There remains a some controversy over the use of marijuana to treat some medical conditions, despite legalization several years ago.  Some people may wonder if those who seek to be treated with medical marijuana are really just “pot-heads” or aging “hippies” looking for a way to be “legal” when using an illegal drug.  Others may continue to think the use of marijuana, medical or otherwise, is a gateway to the use of other illegal drugs, like heroin or cocaine.  Still others may be open to the concept of medical marijuana use, but want to avoid the “stink” of a medical marijuana cigarette.  As a doctor who has evaluated hundreds, if not thousands, of patients for medical marijuana use, I face this daily.

In my experience, most of the people seeking medical marijuana certification evaluation have a legitimate need.  Perhaps 10% of patients have been rejected for not having a certifiable need.  Arizona law establishes a limited number of conditions that will qualify a patient for medical marijuana, and most of those conditions have clear criteria for making a diagnosis.  These conditions are HIV/AIDS, a worsening of Alzheimer’s disease, Crohn’s, Cancer, Glaucoma, Hepatitis C, Lou Gehrig’s Disease (ALS) and PTSD.  These conditions are not diagnosed by a primary care doctor and certainly are not diagnosed in a medical marijuana evaluation center.  Most of these require lab tests or medical procedures to make a diagnosis.  These are serious conditions requiring careful medical care, so persons with these conditions are not going to be evaluated for medical marijuana “just to be legal.”

Arizona law also allows persons with certain chronic or debilitating conditions to obtain and use medical marijuana.  These are: cachexia or wasting (unintentional loss of 10% of body weight in the past six months), severe and chronic pain, severe nausea, seizures (such as in persons with epilepsy), and severe or persistent muscle spasms (such as in persons with multiple sclerosis).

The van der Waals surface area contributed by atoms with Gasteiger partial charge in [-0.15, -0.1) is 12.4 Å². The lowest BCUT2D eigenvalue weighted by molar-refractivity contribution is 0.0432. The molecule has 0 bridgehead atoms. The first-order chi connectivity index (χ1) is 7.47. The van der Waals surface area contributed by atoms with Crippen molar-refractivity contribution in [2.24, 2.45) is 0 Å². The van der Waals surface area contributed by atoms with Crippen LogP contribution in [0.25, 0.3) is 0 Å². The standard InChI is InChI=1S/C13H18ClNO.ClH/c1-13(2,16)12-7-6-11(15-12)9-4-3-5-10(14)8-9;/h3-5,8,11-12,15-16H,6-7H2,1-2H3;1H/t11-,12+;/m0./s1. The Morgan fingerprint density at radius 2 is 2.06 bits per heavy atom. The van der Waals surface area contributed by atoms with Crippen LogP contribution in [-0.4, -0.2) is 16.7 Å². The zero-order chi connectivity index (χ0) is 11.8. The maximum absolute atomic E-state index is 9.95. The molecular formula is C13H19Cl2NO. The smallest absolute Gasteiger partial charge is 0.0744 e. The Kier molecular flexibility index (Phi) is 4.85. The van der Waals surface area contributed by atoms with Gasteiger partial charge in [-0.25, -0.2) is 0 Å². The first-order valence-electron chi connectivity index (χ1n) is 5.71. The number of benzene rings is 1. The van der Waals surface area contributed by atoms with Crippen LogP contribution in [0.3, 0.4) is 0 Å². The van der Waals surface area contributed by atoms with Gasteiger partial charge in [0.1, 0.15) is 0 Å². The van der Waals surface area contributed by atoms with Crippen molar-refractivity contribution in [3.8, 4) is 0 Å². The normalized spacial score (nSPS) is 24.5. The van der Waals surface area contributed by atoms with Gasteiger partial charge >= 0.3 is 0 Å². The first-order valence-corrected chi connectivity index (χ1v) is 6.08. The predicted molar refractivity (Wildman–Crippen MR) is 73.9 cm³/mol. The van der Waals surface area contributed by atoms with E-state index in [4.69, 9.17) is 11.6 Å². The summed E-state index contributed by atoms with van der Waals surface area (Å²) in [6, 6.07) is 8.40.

According to the Arizona Department of Health Services, the most common reason for someone to seek medical marijuana is a condition of severe and chronic pain, with nearly 3 out of 4 cards based on this debilitating condition.  From my experience, most of these people will have a complaint of low back pain, although other common complaints include migraine headache, fibromyalgia, arthritis, and knee or shoulder pain.

These patients seek medical marijuana in order to have an alternative to the prescription medications used to treat pain: hydrocodone, oxycontin, morphine, methadone and other opioid drugs.  Use of these medications frequently have serious side effects, ranging from constipation and a feeling of being in a mental fog, to addiction or even death from overdose.  Curiously, the risk of death or other complications from the use of opioid drugs has recently led to the development of “Guidelines” from the state which limit a patient’s access to these drugs.  Unfortunately, some patients will seek to replace the opioid drugs with heroin, so in these cases it the prescription drug, not medical marijuana, that is the gateway drug to illicit drug use.

Medical marijuana does not have to be smoked in order to be beneficial.  In fact, as a doctor I usually advice my patients against smoking cigarettes or marijuana.  The active ingredients in medical marijuana are available in many other forms, such as edibles, oils, lotions, vapors and tinctures (a few drops on the tongue is all that is needed).

Is medical marijuana right for you?  Perhaps it is worth considering.

 

About the Author:

My practice is focused on treating people who need medical care for acute and chronic disorders. What sets us apart is “how” we practice – taking time with each patient to understand not only the illness, but the patient needs. We talk with you, not to you. I am committed to treating every patient with courtesy and respect. If you don’t understand something I’ve said, the fault is mine – not yours – and I will explain it until you understand it well enough to explain it to someone else.